The early church is also a community that is beginning to see the first hints of the physical restoration of the human condition to the period before the pain, burdensome toil, and death of God’s curse after Adam’s disobedience (Gen. 3:17–19). The “many wonders and signs” (Acts 2:43) that the early Christian community experiences seem to have been primarily miracles of healing. Immediately after his summary of the early community’s characteristics, Luke recounts the healing at the Jerusalem temple of “a man lame from birth” (Acts 3:2).

“Leaping up,” Luke says, “he stood and began to walk, and entered the temple with them, walking and leaping and praising God” (Acts 3:8). Isaiah had said that in the period of Israel’s restoration, “the lame man” would “leap like a deer” (Isa. 35:6), and just as this had started to happen during the time of Jesus’s ministry (e.g., Matt. 9:1–8), it continues to happen among the earliest Christians. In the address that Peter gives to the crowd who assembles when the lame man is healed, Peter emphasizes this element of the new situation. He explains that faith in Jesus has given the formerly lame man “perfect health,” using a term emphasizing that the man has now been restored to “wholeness” or “completeness” (Acts 3:16).5

The Nations to Come to Zion

Early in Luke’s account of the beginnings of this new day, he hints that it will include more than just the people of Israel. In the first few paragraphs, Jesus tells the eleven apostles that they will be his witnesses not only in Jerusalem, Judea, and Samaria, all lands traditionally within Israel’s boundaries, but “to the end of the earth” (Acts 1:8). In Peter’s Pentecost sermon, he makes the point that the restoration of Israel, as the prophets envisioned it, was intended eventually to include non-Israelites. “The promise,” he says, “is for you and for your children and for all who are far off, everyone whom the Lord our God calls to himself ” (Acts 2:39). A little later, he reminds the crowd that gathers after God has healed the lame man at the temple, “You are the sons of the prophets and of the covenant that God made with your fathers, saying to Abraham, ‘And in your offspring shall all the families of the earth be blessed’” (Acts 3:25). Peter then tells these “men of Israel” (Acts 3:12) that God sent Jesus to them “first,” presumably before reaching out to “all the families of the earth,” and he appeals to them to repent of their wickedness and join the new movement (Acts 3:25–26). The implication is clear that God’s promise to Abraham in Genesis 12:3 to bless “all the families of the earth” in him will shortly begin to be fulfilled (cf. Gen. 22:18; 26:4).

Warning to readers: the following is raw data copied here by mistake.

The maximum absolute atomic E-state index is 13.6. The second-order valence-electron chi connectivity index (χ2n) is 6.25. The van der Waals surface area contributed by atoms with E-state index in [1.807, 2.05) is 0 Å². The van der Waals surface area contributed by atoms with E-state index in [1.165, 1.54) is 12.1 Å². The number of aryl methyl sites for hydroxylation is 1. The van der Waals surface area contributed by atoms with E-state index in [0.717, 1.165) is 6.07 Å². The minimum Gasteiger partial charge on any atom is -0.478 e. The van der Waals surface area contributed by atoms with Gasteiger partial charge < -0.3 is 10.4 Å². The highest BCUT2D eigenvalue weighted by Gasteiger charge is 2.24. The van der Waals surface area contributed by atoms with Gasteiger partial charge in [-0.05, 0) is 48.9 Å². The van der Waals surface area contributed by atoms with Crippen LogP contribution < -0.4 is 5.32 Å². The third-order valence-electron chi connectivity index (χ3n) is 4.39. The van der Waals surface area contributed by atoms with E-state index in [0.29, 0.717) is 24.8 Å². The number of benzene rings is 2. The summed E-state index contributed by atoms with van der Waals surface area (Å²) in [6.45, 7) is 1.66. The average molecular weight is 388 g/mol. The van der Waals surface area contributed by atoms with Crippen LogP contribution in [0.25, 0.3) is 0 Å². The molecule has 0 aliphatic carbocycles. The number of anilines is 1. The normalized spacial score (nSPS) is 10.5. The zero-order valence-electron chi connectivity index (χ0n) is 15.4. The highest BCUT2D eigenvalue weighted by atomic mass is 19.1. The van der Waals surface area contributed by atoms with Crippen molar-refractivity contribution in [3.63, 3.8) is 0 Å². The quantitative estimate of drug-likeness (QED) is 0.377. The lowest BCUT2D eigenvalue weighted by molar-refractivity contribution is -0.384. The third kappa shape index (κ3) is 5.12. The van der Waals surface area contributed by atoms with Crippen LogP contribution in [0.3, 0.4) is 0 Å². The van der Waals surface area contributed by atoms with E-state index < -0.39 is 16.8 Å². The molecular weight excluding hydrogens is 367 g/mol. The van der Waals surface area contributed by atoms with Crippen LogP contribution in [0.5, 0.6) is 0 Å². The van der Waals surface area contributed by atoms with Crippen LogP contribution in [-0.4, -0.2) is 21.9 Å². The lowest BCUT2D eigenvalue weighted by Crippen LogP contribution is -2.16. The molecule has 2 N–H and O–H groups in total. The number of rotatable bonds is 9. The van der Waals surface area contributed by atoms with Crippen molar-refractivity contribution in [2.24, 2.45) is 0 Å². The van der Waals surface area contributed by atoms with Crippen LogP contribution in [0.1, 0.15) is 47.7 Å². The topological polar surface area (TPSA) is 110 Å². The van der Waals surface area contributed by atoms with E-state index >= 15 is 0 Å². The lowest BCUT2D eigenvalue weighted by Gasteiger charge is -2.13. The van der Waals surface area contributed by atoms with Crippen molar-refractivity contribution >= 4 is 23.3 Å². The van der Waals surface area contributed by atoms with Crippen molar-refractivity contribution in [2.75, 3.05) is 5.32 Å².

As Luke’s story progresses, he shows how this promise begins to receive fulfillment in a special way through a figure named Paul. Paul is not one of the twelve apostles and not even someone who followed Jesus during his earthly ministry. Rather, he had been an enemy of the new movement until the risen Jesus powerfully intervened in his life and gave him a special commission to take to the nations the good news of God’s forgiveness and desire to be at peace with his human creatures (Acts 9:1–19; 22:3–21; 26:4–23). In Acts 13:1–28:31, Luke tells the story of Paul’s faithfulness to this commission as he takes the good news to both Jews and non-Jews across the eastern Mediterranean region. In a formal legal hearing before the Roman governor of Judea, Porcius Festus, and the Jewish king, Herod Agrippa II, Paul summarizes his message this way.

I stand here testifying both to small and great, saying nothing but what the prophets and Moses said would come to pass: that the Christ must suffer and that, by being the first to rise from the dead, he would proclaim light both to our people and to the Gentiles. (Acts 26:22–23)

Luke never mentions that Paul wrote letters, but thirteen of his letters to churches and coworkers are preserved in the New Testament. He wrote them primarily to churches he had planted around the Mediterranean or, in the case of his letters to Jesus’s followers in Rome and Colossae, to churches he had not planted but for which he felt some responsibility. All these letters allowed Paul to teach Jesus’s followers in a wide geographical area, most of them non-Jews, how to live in light of their new status as the restored people of God. In two letters, he uses the phrase “new creation” to describe God’s transforming work in the lives of all who follow Jesus, whether or not they are Jewish.

Notes:

  1. Luke refers to the Holy Spirit fifty-seven times and fairly evenly throughout his narrative. The only major swath of text without a reference to the Holy Spirit is Acts 21:12–28:24.
  2. For a discussion of this act, see Joseph A. Fitzmyer, The Acts of the Apostles: A New Translation with Introduction and Commentary, Anchor Bible 31 (New York: Doubleday, 1998), 220–21.
  3. See, e.g., F. F. Bruce, The Book of the Acts, rev. ed., New International Commentary on the New Testament(Grand Rapids, MI: Eerdmans, 1988), 50; Craig S. Keener, Acts: An Exegetical Commentary, 4 vols. (Grand Rapids, MI: Baker, 2012–2015), 1:798, 801–2.
  4. See also Isa. 49:11–12Ezek. 34:11–16Mic. 2:12; 4:6–8. On the theme of exiled Israel’s ingathering, see especially Daniel I. Block, The Book of Ezekiel, Chapters 25–48, New International Commentary on the Old Testament(Grand Rapids, MI: Eerdmans, 1998), 290–91.
  5. Henry George Liddell, Robert Scott, and Henry Stuart Jones, eds., A Greek-English Lexicon, rev. ed. (Oxford: Clarendon, 1996), 1217; Walter Bauer, William F. Arndt, F. Wilbur Gingrich, and F. W. Danker, eds., A Greek-English Lexicon of the New Testament and Other Early Christian Literature, 3rd ed. (Chicago: University of Chicago Press, 2000), 703.

This article is adapted from The New Creation and the Storyline of Scripture by Frank Thielman.